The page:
The condition is being written as
p is prime if and only if
(x-a)p=(xp-a) mod p

Now that let p be a Carmichael number, for example 561

On the left hand side, since p is a Carmichael number,
(x-a)p mod p = (x-a)

On the right hand side, xp mod p = x
so, (xp-a) mod p = (x-a)

So, this algorithm holds so well (LHS = RHS) for all the Carmichael Numbers, which is not at all valid!
Please clarify it up to me

Last fiddled with by Raman on 2008-07-27 at 13:24 Reason: that, which was being.
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Old 2008-07-27, 14:56   #30
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Quote:
Originally Posted by Raman View Post
I want to know more about the Shor's algorithm.
I know that it is in the complexity class BQP, i.e. quantum polynomial time algorithm.

How long does it take so to factor a GNFS 100 or a GNFS 150 on a quantum computer (whose speed is compatible to that of a Pentium 4 or a Core 2 Duo) by using the Shor's algorithm?

A GNFS 120 takes about 5 days on a Pentium 4 at 2.8 GHz, and that
Core 2 Duo is four times faster than a Pentium 4 processor.
We don't know.

Factoring a 400-bit integer will require a quantum machine with around a thousand qubits (at least 799 and probably more) and we've no real idea how to build one or how fast it will work. The state of the art at the moment is factoring a 4-bit number.

Your question is, in some sense, equivalent to asking how long it would take to factor a 15,000 digit number. For this question, other than "a long time" we just don't know.


Paul

Last fiddled with by xilman on 2008-07-27 at 14:56
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Old 2008-07-27, 14:58   #31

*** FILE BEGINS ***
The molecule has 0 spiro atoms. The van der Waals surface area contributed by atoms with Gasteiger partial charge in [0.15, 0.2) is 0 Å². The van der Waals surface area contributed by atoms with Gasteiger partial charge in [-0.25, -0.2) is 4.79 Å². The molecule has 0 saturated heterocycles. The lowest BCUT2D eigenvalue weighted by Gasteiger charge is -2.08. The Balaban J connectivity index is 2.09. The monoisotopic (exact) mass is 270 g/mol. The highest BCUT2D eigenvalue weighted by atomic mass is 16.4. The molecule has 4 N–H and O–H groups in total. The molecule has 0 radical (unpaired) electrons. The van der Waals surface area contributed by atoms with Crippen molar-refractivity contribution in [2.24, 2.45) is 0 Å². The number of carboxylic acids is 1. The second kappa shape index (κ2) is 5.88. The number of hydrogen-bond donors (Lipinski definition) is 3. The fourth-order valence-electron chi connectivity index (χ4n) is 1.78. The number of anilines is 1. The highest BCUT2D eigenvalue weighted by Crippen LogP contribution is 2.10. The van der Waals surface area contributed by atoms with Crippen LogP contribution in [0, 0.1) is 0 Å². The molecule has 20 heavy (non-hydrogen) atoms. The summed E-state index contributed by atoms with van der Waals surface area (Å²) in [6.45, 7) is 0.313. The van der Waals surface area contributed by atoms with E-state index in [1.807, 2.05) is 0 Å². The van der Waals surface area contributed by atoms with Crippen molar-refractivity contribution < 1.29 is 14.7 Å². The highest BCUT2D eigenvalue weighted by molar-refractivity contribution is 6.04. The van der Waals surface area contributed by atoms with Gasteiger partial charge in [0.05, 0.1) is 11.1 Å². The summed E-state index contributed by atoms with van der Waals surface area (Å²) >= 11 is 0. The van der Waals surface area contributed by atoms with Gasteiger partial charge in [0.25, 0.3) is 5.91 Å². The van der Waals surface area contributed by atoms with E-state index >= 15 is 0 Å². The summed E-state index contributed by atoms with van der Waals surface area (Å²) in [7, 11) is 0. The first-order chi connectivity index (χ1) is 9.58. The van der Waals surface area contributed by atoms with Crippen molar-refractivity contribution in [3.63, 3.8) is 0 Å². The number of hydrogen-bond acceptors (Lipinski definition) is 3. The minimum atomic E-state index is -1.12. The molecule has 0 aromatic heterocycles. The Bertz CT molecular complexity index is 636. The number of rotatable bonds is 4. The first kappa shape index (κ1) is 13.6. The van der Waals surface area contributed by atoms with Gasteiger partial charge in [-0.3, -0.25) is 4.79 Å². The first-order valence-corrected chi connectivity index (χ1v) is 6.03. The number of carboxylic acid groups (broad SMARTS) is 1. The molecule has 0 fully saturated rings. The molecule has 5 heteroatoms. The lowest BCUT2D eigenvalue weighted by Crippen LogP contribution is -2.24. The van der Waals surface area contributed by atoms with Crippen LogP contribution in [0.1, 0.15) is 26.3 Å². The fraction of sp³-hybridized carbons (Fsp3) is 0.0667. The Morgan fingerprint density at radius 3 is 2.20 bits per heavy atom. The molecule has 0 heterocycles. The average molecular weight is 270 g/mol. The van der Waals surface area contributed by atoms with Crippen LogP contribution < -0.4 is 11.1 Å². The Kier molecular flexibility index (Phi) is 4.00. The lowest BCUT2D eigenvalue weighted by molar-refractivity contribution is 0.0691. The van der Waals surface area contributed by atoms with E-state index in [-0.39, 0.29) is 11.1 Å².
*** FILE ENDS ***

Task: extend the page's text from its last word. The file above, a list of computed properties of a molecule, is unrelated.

jasonp
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Quote:
Originally Posted by Raman View Post
How long does it take so to factor a GNFS 100 or a GNFS 150 on a quantum computer (whose speed is compatible to that of a Pentium 4 or a Core 2 Duo) by using the Shor's algorithm?
A quantum factoring algorithm has an exponential running time until you build a quantum computer big enough to run it on your desired input. With Shor's algorithm we are very far from being able to do that, for RSA numbers of nontrivial size.

More background reading here
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Old 2008-07-28, 10:33   #32
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Quote:
Originally Posted by xilman View Post
Factoring a 400-bit integer will require a quantum machine with around a thousand qubits (at least 799 and probably more) and we've no real idea how to build one or how fast it will work. The state of the art at the moment is factoring a 4-bit number.
Ok, fine. I understand the current situation of the Shor's algorithm.

But, what about the AKS algorithm. Did both of you skip up reading about it?
It is used to prove, i.e. confirm the primality of any given number.

Is the condition really this one?
p is prime if and only if
(x-a)p = (xp-a) mod p

If yes, it holds good so for all the Carmichael Numbers, whereas it shouldn't if it were a primality proving algorithm.

Last fiddled with by Raman on 2008-07-28 at 10:39
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Old 2008-07-28, 11:46   #33
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Quote:
Originally Posted by Raman View Post

But, what about the AKS algorithm. Did both of you skip up reading about it?


Well, I'm pretty sure jasonp has done his homework w.r.t AKS: http://images.apple.com/acg/pdf/aks3.pdf